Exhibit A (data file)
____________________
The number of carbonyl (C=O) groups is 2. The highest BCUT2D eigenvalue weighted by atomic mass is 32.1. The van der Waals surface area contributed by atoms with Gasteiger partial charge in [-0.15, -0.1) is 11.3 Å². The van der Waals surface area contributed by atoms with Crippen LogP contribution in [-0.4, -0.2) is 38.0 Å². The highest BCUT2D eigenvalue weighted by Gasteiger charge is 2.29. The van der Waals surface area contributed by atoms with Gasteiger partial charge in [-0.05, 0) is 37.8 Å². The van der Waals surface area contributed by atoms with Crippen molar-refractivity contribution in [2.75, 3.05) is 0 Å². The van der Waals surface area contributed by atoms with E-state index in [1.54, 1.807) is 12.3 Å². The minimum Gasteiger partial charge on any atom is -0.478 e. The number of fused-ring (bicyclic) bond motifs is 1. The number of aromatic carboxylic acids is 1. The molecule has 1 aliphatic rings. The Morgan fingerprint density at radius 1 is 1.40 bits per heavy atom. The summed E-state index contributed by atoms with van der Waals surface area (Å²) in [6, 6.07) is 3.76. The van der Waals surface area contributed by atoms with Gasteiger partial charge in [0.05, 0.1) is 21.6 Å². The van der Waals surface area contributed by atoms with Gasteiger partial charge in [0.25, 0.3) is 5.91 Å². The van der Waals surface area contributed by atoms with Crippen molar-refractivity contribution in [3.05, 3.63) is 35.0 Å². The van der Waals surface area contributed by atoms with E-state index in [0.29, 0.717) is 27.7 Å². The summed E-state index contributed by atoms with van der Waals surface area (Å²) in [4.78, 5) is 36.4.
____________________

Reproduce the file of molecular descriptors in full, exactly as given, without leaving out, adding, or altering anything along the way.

The number of carbonyl (C=O) groups is 2. The highest BCUT2D eigenvalue weighted by atomic mass is 32.1. The van der Waals surface area contributed by atoms with Gasteiger partial charge in [-0.15, -0.1) is 11.3 Å². The van der Waals surface area contributed by atoms with Crippen LogP contribution in [-0.4, -0.2) is 38.0 Å². The highest BCUT2D eigenvalue weighted by Gasteiger charge is 2.29. The van der Waals surface area contributed by atoms with Gasteiger partial charge in [-0.05, 0) is 37.8 Å². The van der Waals surface area contributed by atoms with Crippen molar-refractivity contribution in [2.75, 3.05) is 0 Å². The van der Waals surface area contributed by atoms with E-state index in [1.54, 1.807) is 12.3 Å². The minimum Gasteiger partial charge on any atom is -0.478 e. The number of fused-ring (bicyclic) bond motifs is 1. The number of aromatic carboxylic acids is 1. The molecule has 1 aliphatic rings. The Morgan fingerprint density at radius 1 is 1.40 bits per heavy atom. The summed E-state index contributed by atoms with van der Waals surface area (Å²) in [6, 6.07) is 3.76. The van der Waals surface area contributed by atoms with Gasteiger partial charge in [0.05, 0.1) is 21.6 Å². The van der Waals surface area contributed by atoms with Gasteiger partial charge in [0.25, 0.3) is 5.91 Å². The van der Waals surface area contributed by atoms with Crippen molar-refractivity contribution in [3.05, 3.63) is 35.0 Å². The van der Waals surface area contributed by atoms with E-state index in [0.29, 0.717) is 27.7 Å². The summed E-state index contributed by atoms with van der Waals surface area (Å²) in [4.78, 5) is 36.4.